Dangerously cold air is moving into the Northern Plains and upper Midwest this weekend

What was a mild start to 2023 will come to an abrupt halt this weekend as winter makes a roaring comeback across the Northern Plains and upper Midwest.

Minneapolis residents have so far had a mild January — at least by their standards — with temperatures not falling below zero that month and averaging about 7 degrees above normal.

“Dangerously cold temperatures and wind chills are forecast across the northern plains and upper Midwest through early next week,” the Climate Prediction Center said. “Expect well below normal temperatures in the central/northern Plains through the interior parts of the Pacific Northwest for the weekend through early next week.”

High temperatures will be in the single digits or even below zero — between 25 and 40 degrees below normal — across much of the northern plains of the United States. The overnight lows will be downright cold, resulting in wind chill advisories being issued for parts of Minnesota, North Dakota, Colorado, Nebraska, Kansas and Montana.

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“This would be the coldest weather since Christmas for this region, with locations from eastern Montana to northern Minnesota likely to remain below zero Saturday through Monday and perhaps into Tuesday,” the forecast center said.

These temperatures may come as a shock to many as most of January was so mild. Chicago and Kansas City are both up more than 9 degrees above normal for the month, and Minneapolis and Oklahoma City are running at least 6 degrees above normal in January.

The dramatic change from mild temperatures to bitter cold can catch people unprepared.

Bozeman, Montana, for example, will rise from a high of 33 degrees on Friday to a high of -3 degrees on Sunday — with more than 40 straight hours below zero. In Minneapolis, a high of 33 degrees on Friday will drop to a high of 3 degrees on Monday. St. Louis remains milder on Saturday with a high of 56. On Sunday, however, the high temperature drops to 36 degrees and finally reaches a low of 16 degrees on Monday evening.

Western cities will also experience dramatic slumps. Denver will rise from a high of 30 degrees on Saturday to a high of 7 degrees on Monday.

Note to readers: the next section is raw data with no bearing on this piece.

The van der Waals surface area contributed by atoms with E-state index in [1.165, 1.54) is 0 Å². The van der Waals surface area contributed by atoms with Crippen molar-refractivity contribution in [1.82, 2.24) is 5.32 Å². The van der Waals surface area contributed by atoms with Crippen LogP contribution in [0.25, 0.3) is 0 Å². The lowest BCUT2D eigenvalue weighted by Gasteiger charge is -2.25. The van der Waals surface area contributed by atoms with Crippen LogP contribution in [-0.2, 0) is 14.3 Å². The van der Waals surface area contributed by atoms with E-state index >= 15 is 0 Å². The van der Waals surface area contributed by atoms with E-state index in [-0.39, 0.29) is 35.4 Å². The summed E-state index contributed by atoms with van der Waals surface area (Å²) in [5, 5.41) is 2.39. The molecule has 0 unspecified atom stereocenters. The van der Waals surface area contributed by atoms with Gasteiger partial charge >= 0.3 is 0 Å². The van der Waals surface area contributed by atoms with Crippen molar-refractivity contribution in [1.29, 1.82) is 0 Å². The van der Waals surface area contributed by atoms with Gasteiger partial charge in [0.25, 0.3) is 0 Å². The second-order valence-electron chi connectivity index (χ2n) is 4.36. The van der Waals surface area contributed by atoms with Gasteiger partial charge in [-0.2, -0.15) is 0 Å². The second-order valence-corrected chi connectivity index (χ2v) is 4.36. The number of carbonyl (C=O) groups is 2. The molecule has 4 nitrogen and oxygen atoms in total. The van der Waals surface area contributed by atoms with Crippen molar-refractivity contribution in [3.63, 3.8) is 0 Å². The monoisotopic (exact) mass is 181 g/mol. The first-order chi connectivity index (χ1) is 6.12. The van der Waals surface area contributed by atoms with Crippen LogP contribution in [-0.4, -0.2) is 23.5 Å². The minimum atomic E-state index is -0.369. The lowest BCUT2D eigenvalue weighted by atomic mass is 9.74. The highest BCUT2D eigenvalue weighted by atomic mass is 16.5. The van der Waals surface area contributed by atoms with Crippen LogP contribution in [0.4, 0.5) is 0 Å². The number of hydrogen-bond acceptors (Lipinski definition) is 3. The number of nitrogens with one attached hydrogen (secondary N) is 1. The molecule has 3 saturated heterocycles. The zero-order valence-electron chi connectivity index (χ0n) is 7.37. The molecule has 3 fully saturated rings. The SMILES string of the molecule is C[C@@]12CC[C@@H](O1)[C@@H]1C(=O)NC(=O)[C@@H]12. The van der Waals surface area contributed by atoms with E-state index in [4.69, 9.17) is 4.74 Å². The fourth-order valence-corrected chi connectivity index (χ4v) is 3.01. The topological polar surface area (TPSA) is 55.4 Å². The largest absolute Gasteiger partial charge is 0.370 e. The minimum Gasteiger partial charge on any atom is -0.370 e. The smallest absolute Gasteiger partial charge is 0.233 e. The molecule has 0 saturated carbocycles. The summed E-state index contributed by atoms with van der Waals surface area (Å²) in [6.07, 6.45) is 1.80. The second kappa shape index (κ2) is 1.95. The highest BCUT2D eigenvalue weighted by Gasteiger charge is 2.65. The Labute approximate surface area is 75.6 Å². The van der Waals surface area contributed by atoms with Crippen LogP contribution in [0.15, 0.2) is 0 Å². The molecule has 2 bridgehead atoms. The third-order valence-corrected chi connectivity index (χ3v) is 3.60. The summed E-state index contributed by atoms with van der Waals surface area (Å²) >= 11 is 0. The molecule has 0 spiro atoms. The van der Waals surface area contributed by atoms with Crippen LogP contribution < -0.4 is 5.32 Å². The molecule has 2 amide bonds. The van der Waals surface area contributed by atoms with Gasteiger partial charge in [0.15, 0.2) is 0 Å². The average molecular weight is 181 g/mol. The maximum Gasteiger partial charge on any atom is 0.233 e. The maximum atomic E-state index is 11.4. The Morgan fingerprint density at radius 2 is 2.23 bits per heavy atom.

Add some wind, snow and ice

Air temperatures are not the only concern this weekend. Winds blow at speeds of 20 to 30 miles per hour across much of the High Plains and Midwest. While that may not seem very high, it doesn’t take much for frostbite to set in when the air temperature is already that cold.

“Wind chills could drop below 40 degrees in these areas at times. Highs in the 0 to 10 degree range may extend into northeastern Colorado and northern Kansas,” the forecast center said.

In this area, exposed skin can suffer frostbite in as little as 10 to 15 minutes.

Another problem with this wind is its effect on blizzards. Blowing snow and limited visibility sometimes make travel difficult.

“The upper wave train has another snow gun for us this weekend,” said the Milwaukee, Wisconsin office of the National Weather Service. “For much of southern Wisconsin there will be a good period of light to moderate snow from Saturday noon through Saturday night.”

Wintry conditions began affecting travel in parts of the Midwest on Friday. A portion of Interstate 39/90 between the Wisconsin cities of Beloit and Janesville was closed due to an 85-car pile-up Friday afternoon, according to the WIsconsin State Patrol.

At least 21 people were taken to area hospitals with non-life-threatening injuries, police said.

Snow is expected to spread from the Cascades to the Rockies and the Great Lakes region Saturday through Sunday. There are winter weather warnings and winter storm warnings for over 18 million people.

Generally, southern Wisconsin, northern Illinois and much of Iowa will see 2 to 4 inches of snow, although these rapid but intense bursts of snow make it difficult to pinpoint exactly who will see the highest snowfall amounts.

“An additional narrow 4- to 6-inch swath of snow with locally higher totals is forecast from northern Iowa to lower Michigan through early Sunday,” the forecast center said.

While further south, along the Iowa-Missouri border, snow will be prevalent, the bureau warns that it will be possible to see “a short period of freezing drizzle and very light glazing,” according to the Des Moines office of the National Weather Service Ice cream Saturday afternoon.”

It will also snow on the Intermountain West this weekend. Most areas of Wyoming, Montana, Idaho, Colorado and northern Utah will experience light to moderate snowfall through Monday. However, the heaviest snow falls in the higher elevations of Wyoming and Colorado, where several feet of snow are possible.

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CNN’s Rebekah Riess contributed to this report.

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